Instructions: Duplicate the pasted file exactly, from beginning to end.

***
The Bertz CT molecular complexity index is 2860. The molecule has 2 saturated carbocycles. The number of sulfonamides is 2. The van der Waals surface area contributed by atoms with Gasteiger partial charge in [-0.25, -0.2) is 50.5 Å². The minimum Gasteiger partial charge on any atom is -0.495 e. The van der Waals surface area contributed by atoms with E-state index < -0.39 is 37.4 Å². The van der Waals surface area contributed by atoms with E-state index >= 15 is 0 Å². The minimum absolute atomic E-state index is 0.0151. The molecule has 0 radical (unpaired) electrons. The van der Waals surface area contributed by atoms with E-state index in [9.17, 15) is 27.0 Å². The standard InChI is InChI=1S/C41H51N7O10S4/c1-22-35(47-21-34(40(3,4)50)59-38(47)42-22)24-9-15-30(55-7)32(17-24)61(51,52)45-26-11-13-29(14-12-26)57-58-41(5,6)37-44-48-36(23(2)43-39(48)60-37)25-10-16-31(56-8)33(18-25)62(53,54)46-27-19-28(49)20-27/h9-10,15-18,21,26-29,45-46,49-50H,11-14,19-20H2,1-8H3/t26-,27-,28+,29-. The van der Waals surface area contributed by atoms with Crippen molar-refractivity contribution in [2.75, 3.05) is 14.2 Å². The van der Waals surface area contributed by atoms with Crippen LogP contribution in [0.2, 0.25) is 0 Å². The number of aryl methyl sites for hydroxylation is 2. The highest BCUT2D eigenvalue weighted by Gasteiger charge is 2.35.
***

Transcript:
The Bertz CT molecular complexity index is 2860. The molecule has 2 saturated carbocycles. The number of sulfonamides is 2. The van der Waals surface area contributed by atoms with Gasteiger partial charge in [-0.25, -0.2) is 50.5 Å². The minimum Gasteiger partial charge on any atom is -0.495 e. The van der Waals surface area contributed by atoms with E-state index < -0.39 is 37.4 Å². The van der Waals surface area contributed by atoms with E-state index >= 15 is 0 Å². The minimum absolute atomic E-state index is 0.0151. The molecule has 0 radical (unpaired) electrons. The van der Waals surface area contributed by atoms with E-state index in [9.17, 15) is 27.0 Å². The standard InChI is InChI=1S/C41H51N7O10S4/c1-22-35(47-21-34(40(3,4)50)59-38(47)42-22)24-9-15-30(55-7)32(17-24)61(51,52)45-26-11-13-29(14-12-26)57-58-41(5,6)37-44-48-36(23(2)43-39(48)60-37)25-10-16-31(56-8)33(18-25)62(53,54)46-27-19-28(49)20-27/h9-10,15-18,21,26-29,45-46,49-50H,11-14,19-20H2,1-8H3/t26-,27-,28+,29-. The van der Waals surface area contributed by atoms with Crippen molar-refractivity contribution in [2.75, 3.05) is 14.2 Å². The van der Waals surface area contributed by atoms with Crippen LogP contribution in [0.2, 0.25) is 0 Å². The number of aryl methyl sites for hydroxylation is 2. The highest BCUT2D eigenvalue weighted by Gasteiger charge is 2.35.